Working with petri plates both microbially and in tissue culture, there is one rule of thumb to follow. Contamination falls. Your main enemy is time, how long the medium is exposed (bar actually touching the surfaces). Ethanol DOES NOT sterilize the working surface. Think of it as a convenient scrubbant which evaporates quickly. The flame DOES NOT work to sterilize the air (except in the heated column above it, where you can't work). The flame creates an updraft near your workspace (see the rule of thumb), reducing falling contamination.
Placing the lid on a "clean" working surface is a common and reasonable practice. If you are coordinated, holding the lid in the non-dominant hand can also be done. If you are using a 'hockey stick' spreader (dip in alcohol, then flame, then spread a dispensed drop after cooling), there may be a better way.
Get a good petri plate turntable (might have to lubricate it with dry graphite).
Dry your petri plates for a while until no free moisture is visible in the dish.
Obtain some small volume glass pipettes (say 1 ml), with smooth tips, and sterilize them.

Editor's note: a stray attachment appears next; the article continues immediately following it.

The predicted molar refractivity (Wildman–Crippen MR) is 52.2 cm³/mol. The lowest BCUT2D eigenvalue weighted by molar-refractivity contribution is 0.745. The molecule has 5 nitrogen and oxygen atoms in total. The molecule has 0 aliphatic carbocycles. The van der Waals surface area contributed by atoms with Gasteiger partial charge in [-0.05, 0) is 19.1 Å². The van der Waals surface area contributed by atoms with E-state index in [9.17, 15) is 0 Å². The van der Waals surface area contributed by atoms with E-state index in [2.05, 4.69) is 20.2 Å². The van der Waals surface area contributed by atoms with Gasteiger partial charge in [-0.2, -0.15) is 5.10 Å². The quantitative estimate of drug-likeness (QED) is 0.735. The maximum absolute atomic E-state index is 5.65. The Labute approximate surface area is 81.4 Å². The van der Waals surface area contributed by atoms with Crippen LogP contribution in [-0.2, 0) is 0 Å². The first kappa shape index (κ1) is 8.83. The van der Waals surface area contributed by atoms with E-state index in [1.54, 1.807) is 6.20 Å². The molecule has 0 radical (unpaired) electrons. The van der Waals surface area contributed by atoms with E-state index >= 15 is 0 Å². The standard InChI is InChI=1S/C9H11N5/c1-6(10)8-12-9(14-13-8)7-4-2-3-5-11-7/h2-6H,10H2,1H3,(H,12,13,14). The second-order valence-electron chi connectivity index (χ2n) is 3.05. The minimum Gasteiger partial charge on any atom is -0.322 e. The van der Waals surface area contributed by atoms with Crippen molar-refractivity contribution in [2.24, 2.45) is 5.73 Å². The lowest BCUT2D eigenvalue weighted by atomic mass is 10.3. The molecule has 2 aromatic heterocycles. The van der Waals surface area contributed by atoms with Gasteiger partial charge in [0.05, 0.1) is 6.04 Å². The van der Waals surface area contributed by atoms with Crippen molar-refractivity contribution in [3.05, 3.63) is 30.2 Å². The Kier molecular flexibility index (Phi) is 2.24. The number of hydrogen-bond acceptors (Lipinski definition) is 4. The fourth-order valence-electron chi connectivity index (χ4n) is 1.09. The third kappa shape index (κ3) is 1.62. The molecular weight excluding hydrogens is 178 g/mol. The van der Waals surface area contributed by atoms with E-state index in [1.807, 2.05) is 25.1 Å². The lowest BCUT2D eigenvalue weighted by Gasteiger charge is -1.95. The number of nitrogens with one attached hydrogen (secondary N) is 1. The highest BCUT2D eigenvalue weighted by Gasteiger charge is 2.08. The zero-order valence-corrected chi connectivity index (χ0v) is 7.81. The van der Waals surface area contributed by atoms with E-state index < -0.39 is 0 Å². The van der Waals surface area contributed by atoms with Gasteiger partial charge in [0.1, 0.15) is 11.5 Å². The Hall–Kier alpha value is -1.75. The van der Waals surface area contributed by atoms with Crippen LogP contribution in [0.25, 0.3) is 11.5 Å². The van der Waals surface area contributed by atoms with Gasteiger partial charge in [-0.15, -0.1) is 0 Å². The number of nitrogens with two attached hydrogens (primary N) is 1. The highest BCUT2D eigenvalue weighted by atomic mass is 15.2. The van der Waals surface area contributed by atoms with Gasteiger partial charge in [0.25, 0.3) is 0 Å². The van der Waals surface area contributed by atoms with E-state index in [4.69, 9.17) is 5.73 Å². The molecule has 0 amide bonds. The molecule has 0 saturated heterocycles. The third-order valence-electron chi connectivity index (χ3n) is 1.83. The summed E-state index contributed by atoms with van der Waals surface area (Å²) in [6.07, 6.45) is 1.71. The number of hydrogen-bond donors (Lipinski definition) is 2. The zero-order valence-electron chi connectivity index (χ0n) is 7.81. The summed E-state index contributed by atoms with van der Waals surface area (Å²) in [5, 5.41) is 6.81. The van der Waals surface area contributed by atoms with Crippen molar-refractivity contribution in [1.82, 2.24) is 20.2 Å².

When you are ready to plate your suspension, place your petri dish on the turntable, remove the lid and give a good spin. Dispense 0.2-1 ml of your suspension onto the medium directly, working the tip on the medium surface from the center to the edge, keeping a wet edge (surface tension). If you press too hard or hold the pipette too vertical, it digs in. Quick to learn this though. Replace the lid, and rest the plate a little while on the bench. A perfect spread (slight spiral) every time. Okay, a little practice helps. No flame, no alcohol, more free time for beer. Moisture content in the media is the only issue, but drying the plates inverted in a standard microbial incubator is easy enough.
I've used this method for years, with no major contamination issues.